And I tested that and multiple other scenarios. At the end of the day my best results were achieved by:
- Focusing on the last decade i.e. 2002-03 thru 2011-12. This takes out the variation I saw over time due to, I suspect, better medical technology and different draft pools.
- Using ADJP48 (Raw Productivity of players) but focusing on the difference from the current to the previous year or the previous three years. Three years and one year tested higher than other combinations. Three years takes out some of the injury noise I suspect.
- Using only data from players playing >750 minutes both in the season tested and the previous year. Sample size is important. Too small a sample warps the data.
- Focusing only on players aged 20 to 36. Players that are older or younger present too small of a sample and tend to warp the data slightly, even though they do hold to the observed pattern for the data.
The data look like so graphically:
The result is a mostly linear model with player improving to about age 25 generally reaching their peaks at around age 26 to 27 and remaining close to it to about age 30 to 31 and then proceeding to fall off with increasing speed after that.
Does that make sense? The empirical data bears it out.
That’s the Age chart by team for the last decade. Age by team is calculated by taking a minute weighted average of the players on each teams roster. The result is that the average age for the league is right at the expected peak age of 27 (actually 27.1 for the last decade). An interesting finding from the data set is that older teams tend to win more and in fact for the final four in the playoffs the average age is 28 and for the Champion it’s 29 years old.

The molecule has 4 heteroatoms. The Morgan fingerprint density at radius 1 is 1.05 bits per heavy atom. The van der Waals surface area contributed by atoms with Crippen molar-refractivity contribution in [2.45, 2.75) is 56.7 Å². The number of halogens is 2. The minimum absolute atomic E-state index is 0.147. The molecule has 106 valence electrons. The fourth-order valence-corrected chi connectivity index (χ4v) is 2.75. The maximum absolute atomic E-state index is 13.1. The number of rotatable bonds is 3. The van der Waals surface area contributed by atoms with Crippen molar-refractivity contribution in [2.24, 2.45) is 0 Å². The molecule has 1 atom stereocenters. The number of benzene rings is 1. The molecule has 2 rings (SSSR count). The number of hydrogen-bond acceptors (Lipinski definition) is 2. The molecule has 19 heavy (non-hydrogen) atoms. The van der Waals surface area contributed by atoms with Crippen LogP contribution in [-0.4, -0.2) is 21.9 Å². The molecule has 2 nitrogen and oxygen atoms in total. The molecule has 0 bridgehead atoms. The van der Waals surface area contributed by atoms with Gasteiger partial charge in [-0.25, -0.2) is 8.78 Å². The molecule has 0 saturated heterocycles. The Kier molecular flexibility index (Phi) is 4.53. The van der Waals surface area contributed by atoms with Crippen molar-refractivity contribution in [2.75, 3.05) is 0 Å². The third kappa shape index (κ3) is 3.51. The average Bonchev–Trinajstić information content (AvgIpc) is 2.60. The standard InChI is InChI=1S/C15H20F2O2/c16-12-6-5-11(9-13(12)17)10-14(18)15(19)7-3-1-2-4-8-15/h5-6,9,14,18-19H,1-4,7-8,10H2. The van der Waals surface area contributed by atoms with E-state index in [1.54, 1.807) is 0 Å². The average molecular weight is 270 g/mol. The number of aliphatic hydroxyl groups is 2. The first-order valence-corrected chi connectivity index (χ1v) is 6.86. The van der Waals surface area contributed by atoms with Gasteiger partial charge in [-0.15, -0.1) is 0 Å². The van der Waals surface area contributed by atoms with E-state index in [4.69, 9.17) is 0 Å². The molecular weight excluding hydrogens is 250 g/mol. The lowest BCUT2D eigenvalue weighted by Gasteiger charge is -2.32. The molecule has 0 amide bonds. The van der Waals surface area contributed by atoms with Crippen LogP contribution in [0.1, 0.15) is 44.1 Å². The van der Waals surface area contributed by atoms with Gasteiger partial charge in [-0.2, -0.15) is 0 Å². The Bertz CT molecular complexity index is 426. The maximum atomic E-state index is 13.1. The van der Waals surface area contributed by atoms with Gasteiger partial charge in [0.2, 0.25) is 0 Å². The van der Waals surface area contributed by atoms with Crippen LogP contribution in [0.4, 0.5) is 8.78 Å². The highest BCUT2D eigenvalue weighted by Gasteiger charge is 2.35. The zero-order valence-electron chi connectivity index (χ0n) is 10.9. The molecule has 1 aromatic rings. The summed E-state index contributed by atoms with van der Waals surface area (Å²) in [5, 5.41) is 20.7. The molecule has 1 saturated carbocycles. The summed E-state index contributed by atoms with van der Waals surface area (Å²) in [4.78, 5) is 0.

So empirically it makes sense, how about practically?
When I model out every year from 78 to 2012 to now I get a very good level of correlation (around 80% for the three year model for the last five years. This looks like so graphically:
There is some significant year to year variation (particularly when players change teams) which leads me to think there’s some additional variable out there to find. It’s good enough for my purposes though. Editor’s Note: I made sure to bug Arturo about this and he’s clear that he’s on the hook for a post on the impact of changing teams.
This brings us full circle.
That’s the predicted age model based on the average productivity for the previous three years. As I said, Player are improving thru age 27. For a typical four year contract you can expect marked improvement for players signing at under 22, slight improvement thru 25, steady performance thru 29 and rapidly declining value after. What does it mean? When signing players, teams should not be willing to backload contracts for older players. It’s a bit of a tradeoff though. Older players help you win but they also , getting back to the initial analogy, age like cattle and not cheese or wine.
A fun illustration is what would happen if I could put together a team of 18 year olds that were good enough to win twenty games.
Assuming you could keep that team together (are you listening OKC?), you would be contending in 4 years and have an eight year championship contender window. This seems to be very much what OKC did with their roster. Again, the risk is that keeping such a roster together could get very expensive. Editor’s Note: Not quite as expensive though, as keeping together a team of 30+ year olds (are you listening Lakers?)